Smallest Army and Navy Since Before WW II: So What?
By Harlan Ullman
Now that the US Army has officially announced cuts to reduce its active duty force to 450,000, the howls and screams of protest coming from many directions, and especially from Capitol Hill, are deafening. Many will complain that this will be the smallest Army since the start of World War II. Similarly, the Navy will sink to some 280 ships and pre-World War II size. And the Air Force too has made sharp cuts in its aircraft fleet.
But are these fears and dire predictions of America's fate due to smaller land, sea and air forces justified? Or are there other views and reasons from which to draw different conclusions?
Unfortunately, emotion rather than thoughtful analysis is dominating reactions to these drawdowns. And of course, no one refers to the Constitution in this debate that grants Congress the power "to raise an army ... and to maintain a navy."
People forget that the US actually has other armies by different names. The first is the US Marine Corps, some 175,000 strong. Even if the Army were to be reduced further to 425,000, America would have an active ground force of 600,000.
Unless the United States decides to re-occupy Iraq or invade Syria or Iran, that number seems more than enough to keep the nation safe. And if the US stumbled into a war with China and its population of 1.3 billion, even the 12twelve million in uniform during World War II would not necessarily be up to the task. As a retired four star general wryly remarked after visiting China before its current defense build-up, the US does not have enough bullets to win a land war in Asia.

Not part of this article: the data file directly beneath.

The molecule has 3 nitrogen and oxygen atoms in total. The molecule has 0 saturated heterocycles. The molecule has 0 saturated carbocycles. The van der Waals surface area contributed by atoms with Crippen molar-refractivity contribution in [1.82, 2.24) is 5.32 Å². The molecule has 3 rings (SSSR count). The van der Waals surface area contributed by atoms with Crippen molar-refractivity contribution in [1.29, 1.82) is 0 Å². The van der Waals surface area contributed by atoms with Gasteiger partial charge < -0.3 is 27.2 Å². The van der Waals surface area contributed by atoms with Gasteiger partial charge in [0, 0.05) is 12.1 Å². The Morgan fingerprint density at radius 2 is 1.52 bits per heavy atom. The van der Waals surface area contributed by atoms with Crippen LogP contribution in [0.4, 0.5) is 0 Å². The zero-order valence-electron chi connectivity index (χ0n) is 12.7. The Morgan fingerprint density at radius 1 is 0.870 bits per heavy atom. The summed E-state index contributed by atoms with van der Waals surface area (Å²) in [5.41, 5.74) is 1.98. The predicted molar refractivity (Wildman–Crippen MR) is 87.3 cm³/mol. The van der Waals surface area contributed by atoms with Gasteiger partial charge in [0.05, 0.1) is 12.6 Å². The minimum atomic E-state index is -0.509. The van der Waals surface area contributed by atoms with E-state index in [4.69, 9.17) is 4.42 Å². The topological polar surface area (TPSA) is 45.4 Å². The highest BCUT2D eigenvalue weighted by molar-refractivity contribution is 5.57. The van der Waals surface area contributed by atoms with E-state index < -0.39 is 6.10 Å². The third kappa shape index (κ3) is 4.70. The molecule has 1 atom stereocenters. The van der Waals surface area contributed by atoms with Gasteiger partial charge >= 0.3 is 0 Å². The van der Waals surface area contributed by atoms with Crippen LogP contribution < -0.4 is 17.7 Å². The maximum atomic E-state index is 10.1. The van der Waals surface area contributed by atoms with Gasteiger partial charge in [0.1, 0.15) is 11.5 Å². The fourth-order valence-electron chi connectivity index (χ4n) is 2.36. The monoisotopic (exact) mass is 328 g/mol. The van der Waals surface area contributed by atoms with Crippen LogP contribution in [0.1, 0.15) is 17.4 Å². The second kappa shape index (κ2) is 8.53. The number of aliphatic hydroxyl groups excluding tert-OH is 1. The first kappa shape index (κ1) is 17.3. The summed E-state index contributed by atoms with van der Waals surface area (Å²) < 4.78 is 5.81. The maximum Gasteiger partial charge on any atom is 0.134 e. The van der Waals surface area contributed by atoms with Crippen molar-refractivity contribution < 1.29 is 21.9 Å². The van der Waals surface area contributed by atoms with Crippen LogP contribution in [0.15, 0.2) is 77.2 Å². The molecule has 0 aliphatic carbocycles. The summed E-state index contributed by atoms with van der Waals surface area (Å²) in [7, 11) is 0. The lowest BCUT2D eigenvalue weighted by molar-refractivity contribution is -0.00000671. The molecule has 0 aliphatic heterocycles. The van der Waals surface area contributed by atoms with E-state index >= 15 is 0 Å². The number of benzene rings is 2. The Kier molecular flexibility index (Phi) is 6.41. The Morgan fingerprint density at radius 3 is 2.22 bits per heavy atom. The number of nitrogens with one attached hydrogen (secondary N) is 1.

The US also has a sizable Army National Guard and reserve component of about a million, a force it did not have in any quantity before World War II. And no mention has been made about the technologically advanced weapons that the services wield, orders of magnitude more effective and destructive than what was in the field 75seventy-five years ago.
If the Navy’s 280 ships found itself in battle with the World War II Navy that was more than 20twenty times larger in total numbers, including 27 large and 90 small deck aircraft carriers, how long would it take to send that fleet to the bottom? Not long. The point is that numbers alone say very little without a strategic or operational context.
Similarly, the Air Force of today and tomorrow is light years more advanced than even its predecessor of 20twenty years ago. Of course, quantity can have a quality of its own. And reductions can go too far in preventing the formation of a critical mass of military capability.
While this furor over cuts is substituting for a real debate, a far greater threat faces the US military, a threat likely to be more damaging than a recrudescent Russia, a more muscular China and an expanding Islamic State. This danger is uncontrollable internal cost growth that will erode and deplete military capability and capacity unless it is checked now. Unfortunately, few realize the consequences and fewer are prepared to take necessary corrective action that indeed could exceed the ability of a political system and its broken government in Washington to effect.
The sources of this exploding cost growth are no secret. By way of comparison, in constant dollars, more is being spent on defense today than at the height of the Reagan defense build-up more than a quarter of a century ago when nearly a million more people were serving on active duty in uniform. Cost of the all-volunteer force, health care, overhead, operations and maintenance, procurement, retirees, research and development, and all the other budget line items are increasing in some cases by 5-7% a year.
Even if the defense budget is significantly increased, which it will not be short of an existential crisis, this cost growth will exceed the most optimistic estimates of any plus ups for the Pentagon. As a result, if action is not taken now, a 21st century version of the dreaded "hollow force" that plagued the military after the Vietnam War will recur. The issue will not be the size of the military. The issue will be how the nation will cope with a military that is not fully prepared or capable of defending the country, our friends and our interests.
Rather than bemoan the current reductions, let's get on with actions to contain this exploding cost growth so that the term hollow force remains an artifact of history.